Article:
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The KiwiBuild Fiasco: How KiwiBuild fell down, and whether anything can be saved from the wreckage – #7


I have been remiss in not posting more frequently on this Labour debacle helmed by Phil ‘The Builder” Twyford and promoted by Jacinda Ardern.

Especially as he has now firde most of the NZTA Board.

These posts are built around an excellent article at Stuff by Henry Cooke.

Henry Cooke at Stuff – How KiwiBuild fell down, and whether anything can be saved from the wreckage–  A detailed look at the fiasco from a journalist.

This and other posts will explore the article and it’s ramifications

The series provides a good backdrop to the recently announced, no targets, do our best but achieve nothing KiwiBuild ‘Reset’

Previous posts can be found as follows

The KiwiBuild Fiasco: How KiwiBuild fell down, and whether anything can be saved from the wreckage – #1

The KiwiBuild Fiasco: How KiwiBuild fell down, and whether anything can be saved from the wreckage – #2

The KiwiBuild Fiasco: How KiwiBuild fell down, and whether anything can be saved from the wreckage – #3

The KiwiBuild Fiasco: How KiwiBuild fell down, and whether anything can be saved from the wreckage – #4

The KiwiBuild Fiasco: How KiwiBuild fell down, and whether anything can be saved from the wreckage – #5

The KiwiBuild Fiasco: How KiwiBuild fell down, and whether anything can be saved from the wreckage – #6

Now we come to Part 7


On October 27, Twyford and Prime Minister Jacinda Ardern welcomed the first 18 families into the first batch of KiwiBuild homes in McLellan, Papakura. One of the first couples is happy to speak to the media: Fletcher Ross and Derryn Jane.

National MP Judith Collins, the local MP, almost immediately mars the narrative. She tweets a conservative troll account that has unearthed Ross’ Instagram account and screenshotted a post where he mentions “204 countries + 7 seas and I had the privilege of meeting you”. This is a meme about the chances of meeting a partner, but on first glance it looks like the couple have managed to get to that many places on their OE, and Collins pounces, tweeting “204 countries – maybe doesn’t need taxpayer support … #justsaying”.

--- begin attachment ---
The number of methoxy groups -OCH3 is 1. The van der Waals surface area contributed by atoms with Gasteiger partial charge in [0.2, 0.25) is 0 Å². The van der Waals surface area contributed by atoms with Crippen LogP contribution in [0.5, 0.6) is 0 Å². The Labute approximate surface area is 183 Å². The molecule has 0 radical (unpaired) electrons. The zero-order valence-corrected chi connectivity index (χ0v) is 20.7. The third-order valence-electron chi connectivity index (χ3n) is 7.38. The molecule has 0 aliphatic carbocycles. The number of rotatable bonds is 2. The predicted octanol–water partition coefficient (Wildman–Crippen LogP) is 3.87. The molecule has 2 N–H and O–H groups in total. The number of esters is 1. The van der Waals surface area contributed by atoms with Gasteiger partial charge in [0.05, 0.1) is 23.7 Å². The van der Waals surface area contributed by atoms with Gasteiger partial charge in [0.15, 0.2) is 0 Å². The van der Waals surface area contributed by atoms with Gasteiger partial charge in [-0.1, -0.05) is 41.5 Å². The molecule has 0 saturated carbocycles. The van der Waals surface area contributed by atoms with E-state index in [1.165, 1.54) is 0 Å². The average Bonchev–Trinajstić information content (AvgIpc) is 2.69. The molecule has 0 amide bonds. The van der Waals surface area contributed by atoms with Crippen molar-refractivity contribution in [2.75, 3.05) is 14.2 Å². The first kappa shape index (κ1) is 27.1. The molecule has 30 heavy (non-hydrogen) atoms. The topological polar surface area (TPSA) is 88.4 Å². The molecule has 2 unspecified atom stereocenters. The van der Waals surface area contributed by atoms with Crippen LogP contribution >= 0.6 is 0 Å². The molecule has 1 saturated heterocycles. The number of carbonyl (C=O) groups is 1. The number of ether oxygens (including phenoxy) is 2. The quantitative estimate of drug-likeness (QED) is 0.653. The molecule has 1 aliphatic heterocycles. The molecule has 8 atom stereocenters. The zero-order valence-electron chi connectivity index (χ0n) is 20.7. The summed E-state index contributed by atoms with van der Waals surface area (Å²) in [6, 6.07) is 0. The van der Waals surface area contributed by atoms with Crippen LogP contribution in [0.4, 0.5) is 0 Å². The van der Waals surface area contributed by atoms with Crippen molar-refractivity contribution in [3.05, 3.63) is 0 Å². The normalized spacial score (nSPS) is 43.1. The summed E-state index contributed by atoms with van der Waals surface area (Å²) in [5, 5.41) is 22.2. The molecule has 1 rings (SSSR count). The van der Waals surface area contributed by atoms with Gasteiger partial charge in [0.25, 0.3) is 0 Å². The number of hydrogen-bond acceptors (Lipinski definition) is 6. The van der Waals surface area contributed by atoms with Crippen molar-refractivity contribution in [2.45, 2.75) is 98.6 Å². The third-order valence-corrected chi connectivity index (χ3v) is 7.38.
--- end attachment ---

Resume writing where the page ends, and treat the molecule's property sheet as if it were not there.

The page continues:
Unfair, but it served to reframe the debate so from Collin’s perspective it was successful. It had the impact of making people realise that the vision sold to the electorate had flaws. Interestingly, I cannot recall any coverage of the backgrounds of other purchasers. I wonder whether that was because Twyford’s spinners thought that might not be helpful to Twyford and Labour?

A flurry of articles followed. Twyford attacks Collins for “bullying” the couple. She said any expenditure of taxpayer money deserves scrutiny and she had nothing against the couple. No other KiwiBuild homeowner has since talked to the media in a sustained way, frustrating any attempt at positive news coverage.

Possibly a missed opportunity for Twyford and Labour, or maybe not!

But behind the scenes things are getting a lot worse.

At the start of October, the new Ministry of Housing and Urban Development opens, taking in KiwiBuild under its wing. This seems to have irked Barclay, who is now more directly subordinate to ministry head Andrew Crisp. He’s also frustrated with the process he has to go through to get underwrites and off-the-plan deals approved, writing in an email to Twyford’s office on October 1 that he needs a system to deal with “20 or more” a week.

This is not the first sign of frustration. In August Barclay had texted Twyford saying: “To be frank I’m disappointed a number of leads I talked to you about haven’t closed. Further, 2 or 3 opportunities I personally bought to the table and will deliver this year haven’t progressed.”